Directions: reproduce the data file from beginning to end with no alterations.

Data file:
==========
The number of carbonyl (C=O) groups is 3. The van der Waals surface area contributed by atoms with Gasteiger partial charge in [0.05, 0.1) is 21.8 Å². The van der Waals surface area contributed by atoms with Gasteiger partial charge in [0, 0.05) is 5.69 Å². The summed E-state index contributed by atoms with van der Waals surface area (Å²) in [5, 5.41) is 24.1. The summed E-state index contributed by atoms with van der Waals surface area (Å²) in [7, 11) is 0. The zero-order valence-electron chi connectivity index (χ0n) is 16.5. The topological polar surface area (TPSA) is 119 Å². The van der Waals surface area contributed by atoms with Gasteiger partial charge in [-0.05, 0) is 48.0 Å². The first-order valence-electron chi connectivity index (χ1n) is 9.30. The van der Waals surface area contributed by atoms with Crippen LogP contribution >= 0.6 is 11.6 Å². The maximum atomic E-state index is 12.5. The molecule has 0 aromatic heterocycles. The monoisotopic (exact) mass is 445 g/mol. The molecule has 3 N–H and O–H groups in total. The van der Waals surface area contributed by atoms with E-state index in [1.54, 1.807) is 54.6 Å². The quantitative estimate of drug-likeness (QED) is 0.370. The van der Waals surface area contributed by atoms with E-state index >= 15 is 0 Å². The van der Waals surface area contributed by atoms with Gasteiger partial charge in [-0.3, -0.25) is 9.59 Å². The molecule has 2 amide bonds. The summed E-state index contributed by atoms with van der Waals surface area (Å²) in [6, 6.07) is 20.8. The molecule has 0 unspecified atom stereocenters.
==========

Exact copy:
The number of carbonyl (C=O) groups is 3. The van der Waals surface area contributed by atoms with Gasteiger partial charge in [0.05, 0.1) is 21.8 Å². The van der Waals surface area contributed by atoms with Gasteiger partial charge in [0, 0.05) is 5.69 Å². The summed E-state index contributed by atoms with van der Waals surface area (Å²) in [5, 5.41) is 24.1. The summed E-state index contributed by atoms with van der Waals surface area (Å²) in [7, 11) is 0. The zero-order valence-electron chi connectivity index (χ0n) is 16.5. The topological polar surface area (TPSA) is 119 Å². The van der Waals surface area contributed by atoms with Gasteiger partial charge in [-0.05, 0) is 48.0 Å². The first-order valence-electron chi connectivity index (χ1n) is 9.30. The van der Waals surface area contributed by atoms with Crippen LogP contribution >= 0.6 is 11.6 Å². The maximum atomic E-state index is 12.5. The molecule has 0 aromatic heterocycles. The monoisotopic (exact) mass is 445 g/mol. The molecule has 3 N–H and O–H groups in total. The van der Waals surface area contributed by atoms with E-state index in [1.54, 1.807) is 54.6 Å². The quantitative estimate of drug-likeness (QED) is 0.370. The van der Waals surface area contributed by atoms with E-state index >= 15 is 0 Å². The van der Waals surface area contributed by atoms with Gasteiger partial charge in [-0.3, -0.25) is 9.59 Å². The molecule has 2 amide bonds. The summed E-state index contributed by atoms with van der Waals surface area (Å²) in [6, 6.07) is 20.8. The molecule has 0 unspecified atom stereocenters.